Last night the oversight committee for the Move Seattle levy was told that the popular Stay Healthy Streets program will likely have to pause if the Seattle Department of Transportation doesn’t get approval to divert funding from 2.5 miles of neighborhood greenway projects that the department says it’s unlikely to be able to fully complete in the foreseeable future.
In January, the joint Pedestrian and Bicycle Advisory Boards voted essentially unanimously not to divert funding from existing planned bike and street improvements to fund the promise that SDOT and Mayor Jenny Durkan announced last Summer to install permanent infrastructure on twenty miles of Stay Healthy Streets.
SDOT’s Director of Project Development, Jim Curtin, told the committee that the funding source that the department had originally used to stand up and maintain Stay Healthy Streets in 2020, Federal CARES Act funding, has now run out, and that any additional funds used to support the program will be coming from Bicycle Master Plan funding.
The oversight committee did not reach a consensus on whether to approve the funding swap, asking to come back to another meeting to discuss it further. Curtin told the board that if they didn’t find a source for funding, they would have to pause planning future improvements and have to look at whether the department could continue to maintain existing Stay Healthy Streets at all.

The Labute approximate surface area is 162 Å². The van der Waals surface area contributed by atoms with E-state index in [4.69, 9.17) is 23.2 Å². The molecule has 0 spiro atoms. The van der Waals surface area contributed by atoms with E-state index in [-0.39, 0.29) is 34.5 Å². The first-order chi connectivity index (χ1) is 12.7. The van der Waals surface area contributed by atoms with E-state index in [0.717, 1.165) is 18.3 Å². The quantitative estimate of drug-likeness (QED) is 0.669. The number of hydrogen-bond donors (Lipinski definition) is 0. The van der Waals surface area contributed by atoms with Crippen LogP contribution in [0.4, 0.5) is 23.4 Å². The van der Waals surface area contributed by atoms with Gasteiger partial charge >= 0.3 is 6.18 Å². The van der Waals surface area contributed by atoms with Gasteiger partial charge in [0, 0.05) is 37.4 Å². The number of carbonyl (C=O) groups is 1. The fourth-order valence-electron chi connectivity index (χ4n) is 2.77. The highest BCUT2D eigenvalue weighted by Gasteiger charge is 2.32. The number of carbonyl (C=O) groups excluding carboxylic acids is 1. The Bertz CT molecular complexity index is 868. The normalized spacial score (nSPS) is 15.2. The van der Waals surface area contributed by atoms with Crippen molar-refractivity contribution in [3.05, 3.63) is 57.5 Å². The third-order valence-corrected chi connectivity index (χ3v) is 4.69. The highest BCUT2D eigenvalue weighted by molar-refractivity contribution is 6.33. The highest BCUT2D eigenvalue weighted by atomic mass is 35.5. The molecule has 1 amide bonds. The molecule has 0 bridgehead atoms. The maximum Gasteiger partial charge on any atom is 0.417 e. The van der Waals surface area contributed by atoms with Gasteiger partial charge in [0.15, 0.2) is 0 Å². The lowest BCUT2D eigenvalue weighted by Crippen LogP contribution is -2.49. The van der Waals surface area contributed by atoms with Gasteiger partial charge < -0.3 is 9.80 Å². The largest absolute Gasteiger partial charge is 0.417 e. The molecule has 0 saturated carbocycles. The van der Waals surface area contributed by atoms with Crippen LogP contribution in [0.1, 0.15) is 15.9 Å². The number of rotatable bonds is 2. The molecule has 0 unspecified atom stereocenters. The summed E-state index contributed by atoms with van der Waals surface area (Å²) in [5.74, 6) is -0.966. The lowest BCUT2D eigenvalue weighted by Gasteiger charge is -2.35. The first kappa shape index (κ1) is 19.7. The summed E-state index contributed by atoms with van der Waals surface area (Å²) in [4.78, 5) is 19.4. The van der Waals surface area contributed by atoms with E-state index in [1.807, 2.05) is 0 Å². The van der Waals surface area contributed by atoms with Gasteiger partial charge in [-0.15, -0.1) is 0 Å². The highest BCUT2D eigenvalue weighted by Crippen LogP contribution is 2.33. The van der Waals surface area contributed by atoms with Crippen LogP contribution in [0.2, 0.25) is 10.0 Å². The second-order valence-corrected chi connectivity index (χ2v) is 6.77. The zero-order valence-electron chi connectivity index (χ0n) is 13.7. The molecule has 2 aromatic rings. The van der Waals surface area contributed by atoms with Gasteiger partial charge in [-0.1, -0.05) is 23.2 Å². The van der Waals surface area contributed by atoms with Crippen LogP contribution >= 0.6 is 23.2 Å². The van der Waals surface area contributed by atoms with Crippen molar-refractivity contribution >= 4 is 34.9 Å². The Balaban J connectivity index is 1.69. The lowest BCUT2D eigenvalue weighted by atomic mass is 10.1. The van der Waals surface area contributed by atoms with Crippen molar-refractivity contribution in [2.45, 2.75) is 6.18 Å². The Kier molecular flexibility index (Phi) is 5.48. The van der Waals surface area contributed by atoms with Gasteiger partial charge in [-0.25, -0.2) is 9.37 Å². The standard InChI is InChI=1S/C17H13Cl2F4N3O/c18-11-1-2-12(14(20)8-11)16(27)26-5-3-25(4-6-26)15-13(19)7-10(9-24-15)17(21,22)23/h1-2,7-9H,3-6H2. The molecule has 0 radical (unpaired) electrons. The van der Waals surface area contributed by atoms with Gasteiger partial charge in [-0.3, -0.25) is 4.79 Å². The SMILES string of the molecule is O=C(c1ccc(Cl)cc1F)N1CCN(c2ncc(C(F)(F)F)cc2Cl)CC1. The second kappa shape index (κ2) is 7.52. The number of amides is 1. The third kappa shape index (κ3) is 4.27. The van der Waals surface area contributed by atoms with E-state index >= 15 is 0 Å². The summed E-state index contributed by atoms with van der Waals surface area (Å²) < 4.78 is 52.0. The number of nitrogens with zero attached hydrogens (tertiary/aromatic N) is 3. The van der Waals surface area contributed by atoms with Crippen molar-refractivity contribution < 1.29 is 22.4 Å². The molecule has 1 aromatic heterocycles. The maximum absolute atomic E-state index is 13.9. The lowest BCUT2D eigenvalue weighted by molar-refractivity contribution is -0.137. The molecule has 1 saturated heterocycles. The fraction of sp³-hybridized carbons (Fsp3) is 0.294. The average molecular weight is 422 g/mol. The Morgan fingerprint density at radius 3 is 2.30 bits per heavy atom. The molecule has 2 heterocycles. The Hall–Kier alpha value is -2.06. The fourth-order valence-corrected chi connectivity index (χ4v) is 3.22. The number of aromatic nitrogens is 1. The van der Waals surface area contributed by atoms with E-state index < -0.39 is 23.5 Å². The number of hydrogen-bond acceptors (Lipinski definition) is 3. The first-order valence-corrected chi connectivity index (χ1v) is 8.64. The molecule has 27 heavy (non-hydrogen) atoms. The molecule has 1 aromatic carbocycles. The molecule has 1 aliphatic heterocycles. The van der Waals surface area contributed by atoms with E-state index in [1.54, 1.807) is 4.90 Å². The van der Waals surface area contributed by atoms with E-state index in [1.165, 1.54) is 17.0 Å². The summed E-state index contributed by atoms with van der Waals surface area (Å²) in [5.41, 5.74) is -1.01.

During the meeting, SDOT Director Sam Zimbabwe detailed the history of the program, underlining the fact that last Summer when the Mayor’s office and SDOT announced the Stay Healthy Street program would evolve into permanent infrastructure they did not have a funding source identified.
The modal boards are interested in seeing more details of what permanent Stay Healthy Streets will actually entail- most of what was shown at the January meeting to the bike and pedestrian boards were more vision than specifics. Bicycle Advisory Board chair Patrick Taylor suggested that SBAB might be more likely to sign onto SDOT’s proposal if they could see more details on proposed Stay Healthy Street design.
In January, SDOT presented to the Greenwood Community Council on converting the 1st Ave NW Stay Heathy Street and showed some images of possible intersection treatments that utilized Ecoblocks (like the ones currently barricaded in front of the east and west police precincts) or Tuffcurbs to create more of an intersection block than a simple sign. This is one of the first opportunities we’ve had to see proposed design elements SDOT is developing for Stay Healthy Streets.
SDOT is moving forward with plans for Stay Healthy Streets in neighborhoods like Georgetown and South Park as it engages in a bit of a stalemate with these advisory boards. It doesn’t look like they will be proposing any alternate funding sources, suggesting that the Bicycle Master Plan will ultimately be the source of Stay Healthy Streets funding if the other choice is the shuttering of the program entirely.